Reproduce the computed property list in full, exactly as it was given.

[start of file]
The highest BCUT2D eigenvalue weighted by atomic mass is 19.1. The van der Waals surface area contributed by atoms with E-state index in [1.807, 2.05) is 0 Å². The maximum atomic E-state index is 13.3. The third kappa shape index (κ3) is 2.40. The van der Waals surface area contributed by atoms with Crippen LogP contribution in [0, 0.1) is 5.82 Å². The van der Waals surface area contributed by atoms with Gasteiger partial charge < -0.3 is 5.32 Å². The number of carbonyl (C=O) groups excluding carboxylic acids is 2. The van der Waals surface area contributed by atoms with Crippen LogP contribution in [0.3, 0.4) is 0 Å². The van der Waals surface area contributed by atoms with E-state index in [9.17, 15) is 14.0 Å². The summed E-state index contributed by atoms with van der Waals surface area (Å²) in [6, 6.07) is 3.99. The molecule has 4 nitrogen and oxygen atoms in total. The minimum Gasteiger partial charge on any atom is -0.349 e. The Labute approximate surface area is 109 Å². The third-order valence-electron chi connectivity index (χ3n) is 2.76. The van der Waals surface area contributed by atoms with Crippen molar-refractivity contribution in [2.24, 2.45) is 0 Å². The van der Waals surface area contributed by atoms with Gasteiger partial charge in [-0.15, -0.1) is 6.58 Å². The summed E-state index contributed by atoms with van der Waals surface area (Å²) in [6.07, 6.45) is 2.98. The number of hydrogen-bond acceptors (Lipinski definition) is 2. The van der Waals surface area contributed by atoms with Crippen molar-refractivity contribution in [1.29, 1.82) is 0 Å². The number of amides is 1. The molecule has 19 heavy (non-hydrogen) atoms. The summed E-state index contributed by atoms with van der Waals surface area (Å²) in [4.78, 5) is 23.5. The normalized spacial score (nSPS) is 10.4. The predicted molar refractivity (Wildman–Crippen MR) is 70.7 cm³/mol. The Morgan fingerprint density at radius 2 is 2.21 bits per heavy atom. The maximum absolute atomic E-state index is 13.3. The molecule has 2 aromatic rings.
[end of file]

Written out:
The highest BCUT2D eigenvalue weighted by atomic mass is 19.1. The van der Waals surface area contributed by atoms with E-state index in [1.807, 2.05) is 0 Å². The maximum atomic E-state index is 13.3. The third kappa shape index (κ3) is 2.40. The van der Waals surface area contributed by atoms with Crippen LogP contribution in [0, 0.1) is 5.82 Å². The van der Waals surface area contributed by atoms with Gasteiger partial charge < -0.3 is 5.32 Å². The number of carbonyl (C=O) groups excluding carboxylic acids is 2. The van der Waals surface area contributed by atoms with Crippen LogP contribution in [0.3, 0.4) is 0 Å². The van der Waals surface area contributed by atoms with E-state index in [9.17, 15) is 14.0 Å². The summed E-state index contributed by atoms with van der Waals surface area (Å²) in [6, 6.07) is 3.99. The molecule has 4 nitrogen and oxygen atoms in total. The minimum Gasteiger partial charge on any atom is -0.349 e. The Labute approximate surface area is 109 Å². The third-order valence-electron chi connectivity index (χ3n) is 2.76. The van der Waals surface area contributed by atoms with Crippen molar-refractivity contribution in [2.24, 2.45) is 0 Å². The van der Waals surface area contributed by atoms with Gasteiger partial charge in [-0.15, -0.1) is 6.58 Å². The summed E-state index contributed by atoms with van der Waals surface area (Å²) in [6.07, 6.45) is 2.98. The number of hydrogen-bond acceptors (Lipinski definition) is 2. The van der Waals surface area contributed by atoms with Crippen molar-refractivity contribution in [1.29, 1.82) is 0 Å². The number of amides is 1. The molecule has 19 heavy (non-hydrogen) atoms. The summed E-state index contributed by atoms with van der Waals surface area (Å²) in [4.78, 5) is 23.5. The normalized spacial score (nSPS) is 10.4. The predicted molar refractivity (Wildman–Crippen MR) is 70.7 cm³/mol. The Morgan fingerprint density at radius 2 is 2.21 bits per heavy atom. The maximum absolute atomic E-state index is 13.3. The molecule has 2 aromatic rings.